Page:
Rhode Island is one of four states participating in the High Value Credentials for New England (HVCNE) initiative led by New England Board of Higher Education in partnership with Credential Engine. HVCNE provides four states with the tools and technical assistance to identify high-value credentials in the life and biosciences, information technology, healthcare and business and financial operations industries—and populate these credentials to Credential Engine’s Credential Registry.

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Massachusetts

Massachusetts is one of four states participating in the High Value Credentials for New England (HVCNE) initiative led by New England Board of Higher Education in partnership with Credential Engine. HVCNE provides four states with the tools and technical assistance to identify high-value credentials in the life and biosciences, information technology, healthcare and business and financial operations industries—and populate these credentials to Credential Engine’s Credential Registry.

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New Hampshire

New Hampshire is one of four states participating in the High Value Credentials for New England (HVCNE) initiative led by New England Board of Higher Education in partnership with Credential Engine. HVCNE provides four states with the tools and technical assistance to identify high-value credentials in the life and biosciences, information technology, healthcare and business and financial operations industries—and populate these credentials to Credential Engine’s Credential Registry.

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Maine

Maine is one of four states participating in the High Value Credentials for New England (HVCNE) initiative led by New England Board of Higher Education in partnership with Credential Engine. HVCNE provides four states with the tools and technical assistance to identify high-value credentials in the life and biosciences, information technology, healthcare and business and financial operations industries—and populate these credentials to Credential Engine’s Credential Registry.

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Los Angeles

In partnership with the Los Angeles Area Chamber of Commerce and workforce data experts at BrightHive, Credential Engine is bringing together a network of partners to examine the Los Angeles region’s current credential landscape and identify ways to publish data to the Credential Registry. Through this work, the partnership is expanding local initiatives, bolster new opportunities, and developing a sustainability plan that improves outcomes across the County.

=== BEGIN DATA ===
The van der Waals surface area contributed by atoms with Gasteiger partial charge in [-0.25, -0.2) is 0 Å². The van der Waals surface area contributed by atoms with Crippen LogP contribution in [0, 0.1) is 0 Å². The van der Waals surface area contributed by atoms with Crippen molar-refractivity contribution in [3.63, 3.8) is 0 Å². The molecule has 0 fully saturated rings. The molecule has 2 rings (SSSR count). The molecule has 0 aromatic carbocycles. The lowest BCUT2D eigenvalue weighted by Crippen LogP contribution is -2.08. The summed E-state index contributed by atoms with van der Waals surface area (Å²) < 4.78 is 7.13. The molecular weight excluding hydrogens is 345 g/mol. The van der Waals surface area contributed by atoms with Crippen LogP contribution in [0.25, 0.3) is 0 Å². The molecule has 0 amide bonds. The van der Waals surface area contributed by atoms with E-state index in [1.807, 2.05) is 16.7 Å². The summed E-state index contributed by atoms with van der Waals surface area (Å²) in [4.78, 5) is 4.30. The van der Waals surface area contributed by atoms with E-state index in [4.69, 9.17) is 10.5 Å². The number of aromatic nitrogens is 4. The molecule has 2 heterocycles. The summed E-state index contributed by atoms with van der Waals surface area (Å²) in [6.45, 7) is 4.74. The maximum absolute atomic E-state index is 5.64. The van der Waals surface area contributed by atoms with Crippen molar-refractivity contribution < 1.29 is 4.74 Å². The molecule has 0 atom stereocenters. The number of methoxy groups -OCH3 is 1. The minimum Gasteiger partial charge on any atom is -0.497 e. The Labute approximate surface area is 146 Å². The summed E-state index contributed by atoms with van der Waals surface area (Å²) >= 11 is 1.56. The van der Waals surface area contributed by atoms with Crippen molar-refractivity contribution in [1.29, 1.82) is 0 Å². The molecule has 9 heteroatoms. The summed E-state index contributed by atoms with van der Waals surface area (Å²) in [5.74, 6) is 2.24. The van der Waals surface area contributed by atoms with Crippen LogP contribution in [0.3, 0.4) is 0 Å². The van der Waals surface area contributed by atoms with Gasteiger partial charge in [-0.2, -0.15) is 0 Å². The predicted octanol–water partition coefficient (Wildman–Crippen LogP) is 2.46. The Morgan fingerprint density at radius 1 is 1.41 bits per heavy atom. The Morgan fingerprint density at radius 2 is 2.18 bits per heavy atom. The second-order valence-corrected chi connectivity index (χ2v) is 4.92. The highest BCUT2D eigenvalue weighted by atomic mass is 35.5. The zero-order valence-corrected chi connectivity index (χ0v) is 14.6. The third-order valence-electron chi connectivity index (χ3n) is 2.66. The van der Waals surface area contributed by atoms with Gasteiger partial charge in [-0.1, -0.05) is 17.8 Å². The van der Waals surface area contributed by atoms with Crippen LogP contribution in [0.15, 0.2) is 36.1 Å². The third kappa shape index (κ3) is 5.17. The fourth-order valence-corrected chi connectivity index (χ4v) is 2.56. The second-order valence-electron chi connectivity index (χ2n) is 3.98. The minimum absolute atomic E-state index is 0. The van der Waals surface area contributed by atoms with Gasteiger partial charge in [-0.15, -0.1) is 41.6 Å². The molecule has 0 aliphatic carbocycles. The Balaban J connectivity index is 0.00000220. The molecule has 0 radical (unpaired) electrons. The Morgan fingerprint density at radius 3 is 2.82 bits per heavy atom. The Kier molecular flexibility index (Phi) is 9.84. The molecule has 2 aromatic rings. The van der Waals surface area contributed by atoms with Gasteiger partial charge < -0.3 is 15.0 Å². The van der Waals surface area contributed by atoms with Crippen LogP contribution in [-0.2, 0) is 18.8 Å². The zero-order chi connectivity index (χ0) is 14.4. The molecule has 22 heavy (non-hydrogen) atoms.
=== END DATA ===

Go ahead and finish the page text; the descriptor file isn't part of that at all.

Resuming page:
Retail & Hospitality

The Retail and Hospitality Credentials Initiative is a national effort to identify, capture, and publish the full range of industry credentials currently available in the retail, hospitality, restaurant, lodging and related sectors. Supported through a Walmart grant and in concert with the National Retail Federation Foundation, the National Restaurant Association, and the American Hotel and Lodging Association, the Initiative publishes data on retail and hospitality credentials—from badges and certificates to degrees, licenses, and everything in between—to the Credential Registry. Among the many partners on this project are LinkedIn, Achieving the Dream, and Jobs for the Future.

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Military

Credential Engine is engaged in a wide range of initiatives with various branches and the Department of Defense to use credential transparency and clear pathway information in support of improved recruitment, development, advancement, deployment, and successful transition as a veteran. Among our initiatives is a Cooperative Research and Development Agreement (CRADA) with Naval Surface Warfare Center, Port Hueneme (NSWC PHD) in California to investigate how the CTDL can be used to map and translate current Navy technical standards for tracking changes in training, equipment upgrades, and maintenance needs. The Navy will also analyze their ability to add these credentials to the Credential Registry, thereby improving transparency and comparability for service members and civilians alike.

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Associations

Credential Engine works with membership associations and association foundations in education, business, technology, and other areas to expand the Credential Registry, offer new and valuable uses for credential data, and bring Credential Engine’s efforts to scale.

Vendors

Credential Engine’s vendor partners work to explore and develop new use cases and applications for the rich data provided by the Credential Registry.

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Spotlight

2019 Request for Proposals – State Partnerships for Credential Transparency

Learn more about our latest State RFP process and find out how you can apply to be part of the transparent credential marketplace.